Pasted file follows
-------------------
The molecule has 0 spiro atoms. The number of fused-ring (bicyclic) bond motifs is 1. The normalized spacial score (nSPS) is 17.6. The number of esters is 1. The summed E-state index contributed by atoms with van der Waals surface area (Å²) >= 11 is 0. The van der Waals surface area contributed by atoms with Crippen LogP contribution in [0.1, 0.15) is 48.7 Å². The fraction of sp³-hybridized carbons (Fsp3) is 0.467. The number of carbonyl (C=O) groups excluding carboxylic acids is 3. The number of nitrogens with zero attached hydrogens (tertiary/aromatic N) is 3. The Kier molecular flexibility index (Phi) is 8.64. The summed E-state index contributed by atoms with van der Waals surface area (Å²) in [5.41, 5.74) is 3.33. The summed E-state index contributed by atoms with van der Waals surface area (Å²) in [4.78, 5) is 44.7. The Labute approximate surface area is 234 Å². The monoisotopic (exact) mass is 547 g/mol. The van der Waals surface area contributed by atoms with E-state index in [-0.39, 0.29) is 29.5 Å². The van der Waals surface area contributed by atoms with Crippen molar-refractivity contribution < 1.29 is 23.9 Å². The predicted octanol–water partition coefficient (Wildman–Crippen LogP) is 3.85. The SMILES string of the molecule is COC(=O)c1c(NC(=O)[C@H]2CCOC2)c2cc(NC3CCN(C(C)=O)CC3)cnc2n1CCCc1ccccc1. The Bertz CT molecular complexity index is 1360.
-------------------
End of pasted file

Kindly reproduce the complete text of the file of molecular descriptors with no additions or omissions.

The molecule has 0 spiro atoms. The number of fused-ring (bicyclic) bond motifs is 1. The normalized spacial score (nSPS) is 17.6. The number of esters is 1. The summed E-state index contributed by atoms with van der Waals surface area (Å²) >= 11 is 0. The van der Waals surface area contributed by atoms with Crippen LogP contribution in [0.1, 0.15) is 48.7 Å². The fraction of sp³-hybridized carbons (Fsp3) is 0.467. The number of carbonyl (C=O) groups excluding carboxylic acids is 3. The number of nitrogens with zero attached hydrogens (tertiary/aromatic N) is 3. The Kier molecular flexibility index (Phi) is 8.64. The summed E-state index contributed by atoms with van der Waals surface area (Å²) in [5.41, 5.74) is 3.33. The summed E-state index contributed by atoms with van der Waals surface area (Å²) in [4.78, 5) is 44.7. The Labute approximate surface area is 234 Å². The monoisotopic (exact) mass is 547 g/mol. The van der Waals surface area contributed by atoms with E-state index in [-0.39, 0.29) is 29.5 Å². The van der Waals surface area contributed by atoms with Crippen molar-refractivity contribution < 1.29 is 23.9 Å². The predicted octanol–water partition coefficient (Wildman–Crippen LogP) is 3.85. The SMILES string of the molecule is COC(=O)c1c(NC(=O)[C@H]2CCOC2)c2cc(NC3CCN(C(C)=O)CC3)cnc2n1CCCc1ccccc1. The Bertz CT molecular complexity index is 1360.